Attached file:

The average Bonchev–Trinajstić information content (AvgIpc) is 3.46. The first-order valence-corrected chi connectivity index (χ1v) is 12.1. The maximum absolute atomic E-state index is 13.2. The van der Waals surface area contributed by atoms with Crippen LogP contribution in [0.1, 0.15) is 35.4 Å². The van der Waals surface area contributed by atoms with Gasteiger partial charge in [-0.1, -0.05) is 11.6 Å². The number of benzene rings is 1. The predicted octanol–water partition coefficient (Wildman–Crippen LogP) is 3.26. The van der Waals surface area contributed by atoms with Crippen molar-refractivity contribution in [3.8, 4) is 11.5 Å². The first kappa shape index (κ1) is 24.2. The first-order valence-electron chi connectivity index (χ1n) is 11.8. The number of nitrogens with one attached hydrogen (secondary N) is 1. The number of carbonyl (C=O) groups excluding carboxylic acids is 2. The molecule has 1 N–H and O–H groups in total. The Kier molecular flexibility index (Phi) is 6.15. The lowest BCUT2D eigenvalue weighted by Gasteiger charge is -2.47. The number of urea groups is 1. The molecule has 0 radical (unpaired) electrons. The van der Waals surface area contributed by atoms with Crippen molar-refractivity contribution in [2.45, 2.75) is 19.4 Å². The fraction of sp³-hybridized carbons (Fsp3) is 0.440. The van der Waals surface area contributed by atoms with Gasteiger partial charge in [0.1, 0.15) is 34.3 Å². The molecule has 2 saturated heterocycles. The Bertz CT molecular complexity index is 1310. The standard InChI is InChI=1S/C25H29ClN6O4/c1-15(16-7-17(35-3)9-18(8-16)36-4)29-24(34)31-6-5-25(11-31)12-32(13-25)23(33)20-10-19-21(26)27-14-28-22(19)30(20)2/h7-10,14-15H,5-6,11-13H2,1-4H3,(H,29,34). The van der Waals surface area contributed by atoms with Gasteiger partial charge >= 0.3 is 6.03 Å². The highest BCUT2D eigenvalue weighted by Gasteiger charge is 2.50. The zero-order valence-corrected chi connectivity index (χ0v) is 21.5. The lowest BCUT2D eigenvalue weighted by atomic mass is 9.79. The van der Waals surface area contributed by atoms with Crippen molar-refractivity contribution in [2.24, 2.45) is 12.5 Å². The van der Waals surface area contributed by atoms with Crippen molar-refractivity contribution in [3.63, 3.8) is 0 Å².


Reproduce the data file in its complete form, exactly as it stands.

The average Bonchev–Trinajstić information content (AvgIpc) is 3.46. The first-order valence-corrected chi connectivity index (χ1v) is 12.1. The maximum absolute atomic E-state index is 13.2. The van der Waals surface area contributed by atoms with Crippen LogP contribution in [0.1, 0.15) is 35.4 Å². The van der Waals surface area contributed by atoms with Gasteiger partial charge in [-0.1, -0.05) is 11.6 Å². The number of benzene rings is 1. The predicted octanol–water partition coefficient (Wildman–Crippen LogP) is 3.26. The van der Waals surface area contributed by atoms with Crippen molar-refractivity contribution in [3.8, 4) is 11.5 Å². The first kappa shape index (κ1) is 24.2. The first-order valence-electron chi connectivity index (χ1n) is 11.8. The number of nitrogens with one attached hydrogen (secondary N) is 1. The number of carbonyl (C=O) groups excluding carboxylic acids is 2. The molecule has 1 N–H and O–H groups in total. The Kier molecular flexibility index (Phi) is 6.15. The lowest BCUT2D eigenvalue weighted by Gasteiger charge is -2.47. The number of urea groups is 1. The molecule has 0 radical (unpaired) electrons. The van der Waals surface area contributed by atoms with Crippen molar-refractivity contribution in [2.45, 2.75) is 19.4 Å². The fraction of sp³-hybridized carbons (Fsp3) is 0.440. The van der Waals surface area contributed by atoms with Gasteiger partial charge in [0.1, 0.15) is 34.3 Å². The molecule has 2 saturated heterocycles. The Bertz CT molecular complexity index is 1310. The standard InChI is InChI=1S/C25H29ClN6O4/c1-15(16-7-17(35-3)9-18(8-16)36-4)29-24(34)31-6-5-25(11-31)12-32(13-25)23(33)20-10-19-21(26)27-14-28-22(19)30(20)2/h7-10,14-15H,5-6,11-13H2,1-4H3,(H,29,34). The van der Waals surface area contributed by atoms with Gasteiger partial charge >= 0.3 is 6.03 Å². The highest BCUT2D eigenvalue weighted by Gasteiger charge is 2.50. The zero-order valence-corrected chi connectivity index (χ0v) is 21.5. The lowest BCUT2D eigenvalue weighted by atomic mass is 9.79. The van der Waals surface area contributed by atoms with Crippen molar-refractivity contribution in [2.24, 2.45) is 12.5 Å². The van der Waals surface area contributed by atoms with Crippen molar-refractivity contribution in [3.63, 3.8) is 0 Å².